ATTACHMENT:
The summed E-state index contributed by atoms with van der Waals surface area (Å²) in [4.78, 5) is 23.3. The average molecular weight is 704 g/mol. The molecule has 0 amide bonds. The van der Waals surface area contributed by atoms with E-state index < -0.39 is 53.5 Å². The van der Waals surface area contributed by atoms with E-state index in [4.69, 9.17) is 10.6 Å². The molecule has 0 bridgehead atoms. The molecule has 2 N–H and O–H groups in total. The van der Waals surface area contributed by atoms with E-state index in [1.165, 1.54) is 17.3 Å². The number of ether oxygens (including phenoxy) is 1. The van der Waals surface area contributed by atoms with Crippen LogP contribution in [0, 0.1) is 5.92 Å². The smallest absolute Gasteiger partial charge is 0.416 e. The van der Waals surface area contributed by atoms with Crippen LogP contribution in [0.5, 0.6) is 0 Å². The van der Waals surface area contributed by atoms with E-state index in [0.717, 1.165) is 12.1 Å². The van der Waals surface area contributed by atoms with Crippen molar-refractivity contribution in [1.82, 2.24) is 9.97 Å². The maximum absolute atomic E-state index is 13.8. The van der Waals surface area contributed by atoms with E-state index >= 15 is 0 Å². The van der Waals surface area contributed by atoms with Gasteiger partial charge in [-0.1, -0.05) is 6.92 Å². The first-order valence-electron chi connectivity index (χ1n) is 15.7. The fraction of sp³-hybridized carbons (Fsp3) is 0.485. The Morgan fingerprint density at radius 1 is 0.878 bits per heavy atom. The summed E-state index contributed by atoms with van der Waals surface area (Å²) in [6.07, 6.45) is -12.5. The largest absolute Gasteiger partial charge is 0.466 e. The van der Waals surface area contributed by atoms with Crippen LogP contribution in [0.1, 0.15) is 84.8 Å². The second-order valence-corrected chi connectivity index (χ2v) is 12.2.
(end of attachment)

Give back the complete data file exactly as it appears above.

The summed E-state index contributed by atoms with van der Waals surface area (Å²) in [4.78, 5) is 23.3. The average molecular weight is 704 g/mol. The molecule has 0 amide bonds. The van der Waals surface area contributed by atoms with E-state index < -0.39 is 53.5 Å². The van der Waals surface area contributed by atoms with E-state index in [4.69, 9.17) is 10.6 Å². The molecule has 0 bridgehead atoms. The molecule has 2 N–H and O–H groups in total. The van der Waals surface area contributed by atoms with E-state index in [1.165, 1.54) is 17.3 Å². The number of ether oxygens (including phenoxy) is 1. The van der Waals surface area contributed by atoms with Crippen LogP contribution in [0, 0.1) is 5.92 Å². The smallest absolute Gasteiger partial charge is 0.416 e. The van der Waals surface area contributed by atoms with Crippen LogP contribution in [0.5, 0.6) is 0 Å². The van der Waals surface area contributed by atoms with E-state index in [0.717, 1.165) is 12.1 Å². The van der Waals surface area contributed by atoms with Crippen molar-refractivity contribution in [1.82, 2.24) is 9.97 Å². The maximum absolute atomic E-state index is 13.8. The van der Waals surface area contributed by atoms with E-state index >= 15 is 0 Å². The van der Waals surface area contributed by atoms with Gasteiger partial charge in [-0.1, -0.05) is 6.92 Å². The first-order valence-electron chi connectivity index (χ1n) is 15.7. The fraction of sp³-hybridized carbons (Fsp3) is 0.485. The Morgan fingerprint density at radius 1 is 0.878 bits per heavy atom. The summed E-state index contributed by atoms with van der Waals surface area (Å²) in [6.07, 6.45) is -12.5. The largest absolute Gasteiger partial charge is 0.466 e. The van der Waals surface area contributed by atoms with Crippen LogP contribution in [0.1, 0.15) is 84.8 Å². The second-order valence-corrected chi connectivity index (χ2v) is 12.2.